How I invest: aspiring to become an ISA millionaire
Twenty eight year-old Mark has made 14% average annual return from his equity, derivative and loan investments over the past five years. He comes across as someone with a high appetite for risk and is prepared to try many different strategies in order to make money.
The financial gains exclude additional investments which are spread across buy-to-let property, crowdfunding (including investments linked to beer group Brewdog and financial services group Nutmeg) and bitcoin.
‘I’m active in so many parts of the market because of diversity and curiosity,’ he says. ‘I could put everything into index funds and hopefully achieve an average of 10% a year, but frankly it’s boring and I see it as a challenge to achieve above-average returns.’
Mark works as a chemical engineer in Edinburgh and started investing when he was aged 20. His job has taken him to the North Sea, the Middle East and Azerbaijan and provided insight into the commodities market.
Having started his investment journey with low cost tracker funds, he now invests in stocks, passive and actively-managed funds and has had some experience with derivatives such as trading the oil price as well as peer-to-peer lending.
The very high-risk investments are ring-fenced from his core portfolio by being held in a separate account. The bulk of his money is held in Vanguard tracker funds, shares in companies including Apple, Microsoft and Amazon, and various investment trusts including City of London (CTY), Scottish Mortgage (SMT) and F&C (FCIT).
His best performing stocks have been software group Blue Prism (PRSM:AIM) and Chinese giants Alibaba and Tencent. The biggest losses have come from Woodford Equity Income Fund (BLRZQ62) and Woodford Patient Capital Trust (WPCT).
He makes regular contributions into an ISA and tries to use the entire £20,000 allowance each year. ‘I purchase funds on a monthly basis so that I pay the average price,’ explains the enthusiastic investor. ‘This only takes an hour or two a month as I reflect on my decisions and strategy.’
Earlier in his investment journey, Mark spent more time trading the markets and found this took up more of his time, often consuming an hour or two a day.
‘I was making about £400 net earnings a month, but it was high risk, time consuming and to make any money I had to sustain a high success rate,’ he says.
‘I now have limited time to dedicate to day trading so my frequency has reduced and I take a more cautious approach to investments.
I try to understand a company and how it might perform over a six to 12 month period rather than my old time period of a week and where I might have sold hours after buying. This change in approach has resulted in less time spent on the markets, lower fees and smoother returns.’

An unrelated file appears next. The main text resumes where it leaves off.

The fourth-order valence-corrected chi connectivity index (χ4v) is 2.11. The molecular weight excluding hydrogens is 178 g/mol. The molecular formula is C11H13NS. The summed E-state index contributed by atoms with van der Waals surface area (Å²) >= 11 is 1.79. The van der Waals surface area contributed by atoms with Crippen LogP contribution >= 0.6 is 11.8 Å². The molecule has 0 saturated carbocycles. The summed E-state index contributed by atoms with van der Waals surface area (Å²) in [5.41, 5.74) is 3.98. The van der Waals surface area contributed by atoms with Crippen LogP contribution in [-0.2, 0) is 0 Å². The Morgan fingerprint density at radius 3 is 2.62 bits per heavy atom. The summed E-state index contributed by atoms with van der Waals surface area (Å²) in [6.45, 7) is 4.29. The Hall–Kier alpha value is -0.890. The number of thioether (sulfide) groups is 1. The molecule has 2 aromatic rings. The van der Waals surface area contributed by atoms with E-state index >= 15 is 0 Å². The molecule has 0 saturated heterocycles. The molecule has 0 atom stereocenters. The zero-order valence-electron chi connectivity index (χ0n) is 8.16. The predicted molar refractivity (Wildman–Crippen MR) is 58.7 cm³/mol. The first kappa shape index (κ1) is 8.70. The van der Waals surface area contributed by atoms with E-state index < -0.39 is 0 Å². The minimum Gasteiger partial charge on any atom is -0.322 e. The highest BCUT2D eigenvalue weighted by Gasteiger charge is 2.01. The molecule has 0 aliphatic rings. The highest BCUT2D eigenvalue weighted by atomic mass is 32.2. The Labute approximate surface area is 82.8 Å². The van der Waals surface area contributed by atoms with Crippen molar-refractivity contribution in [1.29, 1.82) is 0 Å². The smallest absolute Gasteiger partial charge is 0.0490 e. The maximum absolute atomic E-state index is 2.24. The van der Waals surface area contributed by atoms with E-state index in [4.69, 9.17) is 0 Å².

Mark initially started investing as a way of making money to buy a house. Now that’s been achieved, his future goals include making enough returns to pay for his wedding and buy a McLaren sports car. ‘The long term goal is to design and build an environmentally-friendly house which is as self-sufficient as possible.’
Clearly an ambitious person, Mark has worked out how and when he could become an ISA millionaire, saving enough in his tax-efficient investment wrapper and calculating the necessary returns to hit the seven-figure number. On paper that’s 25 years of saving £20,000 a year and achieving 5% annual return.
Mark says he tends to avoid talking about the higher risk investments he makes – because it worries his mum.
He adds that friends and family don’t really share his passion for investing and understanding the opportunities.
‘Most of my family and friends wish to discuss investments purely to benefit financially, not out of interest, hence why I find solace in reading Shares magazine on a weekly basis.’
Getting lucky with cryptocurrency
Mark took a punt on the price of Bitcoin with a £1,000 investment in 2014. The cryptocurrency saw its price soar in 2017 to just shy of $19,800 (c£14,780) in December that year. He timed the exit well, selling down progressively during 2017 before the bubble burst.
‘I would consider it my luckiest investment to date and have not since invested in cryptocurrencies. I don’t ever anticipate achieving returns of the same magnitude again.’
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